Longtime Sylvester Supporter Establishes Dwoskin Children’s Cancer Research Fund
The new fund will sponsor studies on glioblastoma and other aggressive brain tumors in children.
To call Steven Dwoskin a visionary would be an understatement. He clearly envisions a world without cancer and is doing everything within his power to help make that happen, most recently committing $3.75 million to Sylvester Comprehensive Cancer Center to establish the Dwoskin Children’s Cancer Research Fund.
Dwoskin is a decades-long supporter of Sylvester, part of the University of Miami Miller School of Medicine, and channels his efforts and philanthropy into supporting cutting-edge research and innovative technology at South Florida’s only nationally ranked and National Cancer Institute-designated cancer center. One of his proudest accomplishments was establishing the Dwoskin Proton Therapy Center, which brought advanced cancer-fighting technology to Sylvester. He is hoping to make an even greater impact with his latest endeavor: the Dwoskin Children’s Cancer Research Fund.
“My brother and my father died of cancer, and that was devastating. But when a 7- or 8-year-old child has cancer and dies, I just cannot handle that,” said Dwoskin. “I knew I needed to do something to support Sylvester researchers’ critical work to find breakthroughs to treat and cure children’s cancers.”
The Dwoskin Children’s Cancer Research Fund will support the work of Antonio Iavarone, M.D., and Anna Lasorella, M.D., two renowned pediatric neuro-oncologists and experts in glioblastoma and other aggressive brain tumors. Both researchers recently joined Sylvester.
Brain tumors are the No. 1 cause of cancer death in children.
“We are concentrating on these tumors because they are the most significant unmet challenge in pediatric oncology. There are no other tumors that are more aggressive than this,” said Dr. Iavarone, deputy director of Sylvester and professor of neurological surgery and biochemistry and molecular biology at the Miller School.
Developing Precision Medicine in Pediatric Oncology
While treatment remains a challenge with these aggressive tumors, researchers are hopeful for the science that may produce more precision medicine. In the meantime, pediatric oncologists are working hard to understand how to minimize the physical side effects and any lingering impairments from radiation and medicine.
Watching children suffer and sustain lifelong side effects from treatment is one of the reasons Dr. Lasorella moved from clinical practice into research. As the professor of biochemistry and molecular biology at the Miller School and member of Sylvester explained, “At some point I said, ‘This is not sustainable. We need to find a new treatment with better results.’”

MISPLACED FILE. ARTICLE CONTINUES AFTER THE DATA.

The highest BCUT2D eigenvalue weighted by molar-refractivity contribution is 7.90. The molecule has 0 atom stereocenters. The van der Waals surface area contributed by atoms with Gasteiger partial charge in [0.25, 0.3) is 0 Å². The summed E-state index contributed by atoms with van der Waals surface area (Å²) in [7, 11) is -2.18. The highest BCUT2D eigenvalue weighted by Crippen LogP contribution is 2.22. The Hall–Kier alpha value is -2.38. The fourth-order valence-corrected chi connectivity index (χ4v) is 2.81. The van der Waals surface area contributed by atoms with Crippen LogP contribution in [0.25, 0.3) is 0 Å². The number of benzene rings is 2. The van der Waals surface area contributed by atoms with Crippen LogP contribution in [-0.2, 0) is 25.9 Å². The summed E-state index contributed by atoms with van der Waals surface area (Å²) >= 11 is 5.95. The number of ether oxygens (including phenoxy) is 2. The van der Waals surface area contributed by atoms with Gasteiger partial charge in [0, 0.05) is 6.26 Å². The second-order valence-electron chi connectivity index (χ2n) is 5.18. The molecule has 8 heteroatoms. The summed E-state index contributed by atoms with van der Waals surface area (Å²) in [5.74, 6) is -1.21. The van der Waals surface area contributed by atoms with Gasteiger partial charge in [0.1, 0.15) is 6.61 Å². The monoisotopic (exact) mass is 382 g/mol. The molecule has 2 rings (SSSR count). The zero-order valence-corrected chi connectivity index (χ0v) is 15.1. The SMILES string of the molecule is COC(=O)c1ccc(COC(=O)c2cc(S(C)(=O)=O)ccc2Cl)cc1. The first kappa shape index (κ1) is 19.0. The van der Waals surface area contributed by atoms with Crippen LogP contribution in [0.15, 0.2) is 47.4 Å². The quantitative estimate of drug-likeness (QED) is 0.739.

The two physicians, who are partners in the laboratory and marriage, believe the solution is precision medicine. They are now leading a team of researchers studying tumor cells to target genes and functions that allow the tumor to grow, proliferate and affect the brain around it. Using sophisticated tools and computational analysis, they hope to discover commonalities that can guide treatment.
“We are absolutely convinced that if we can understand the molecular mechanisms driving the tumor aggressiveness then we can therapeutically target them in individual patients,” explained Dr. Iavarone. “Thanks to Mr. Dwoskin and the research funding, we will for the first time be able to study the molecular and genetic features of these tumors to identify therapeutic opportunities for children. Our goal is to develop new platforms for precision medicine.”
The physician-scientists have already documented success with this in adult patients, and are confident that research funded by Dwoskin will reveal similar success in children with aggressive brain tumors.
“I am impressed by his strong commitment and conviction. Mr. Dwoskin has placed his full confidence in us and that is an enormous responsibility,” said Dr. Lasorella. “We are obviously extremely grateful. Without his financial support, we would not be able to do this specialized research. He is a hero.”
Noting how Dwoskin’s transformative gift will help accelerate Sylvester’s impact in neuro-oncology, Sylvester Director Stephen D. Nimer, M.D., who is also Oscar de la Renta Endowed Chair in Cancer Research and professor of medicine, biochemistry, and molecular biology at the Miller School said, “We are grateful for friends like Steven, who share our vision and mission to find new cancer cures.
“The advances our scientists are making thanks to his incredible generosity to establish the Dwoskin Children’s Cancer Research Fund will profoundly impact the lives of children and families not only in our South Florida community but throughout the world.”
Tags: Dr. Anna Lasorella, Dr. Antonio Iavarone, Dr. Stephen Nimer, Dwoskin Children’s Cancer Research Fund, glioblastoma research, pediatric oncology, Steven Dwoskin, Sylvester Comprehensive Cancer Center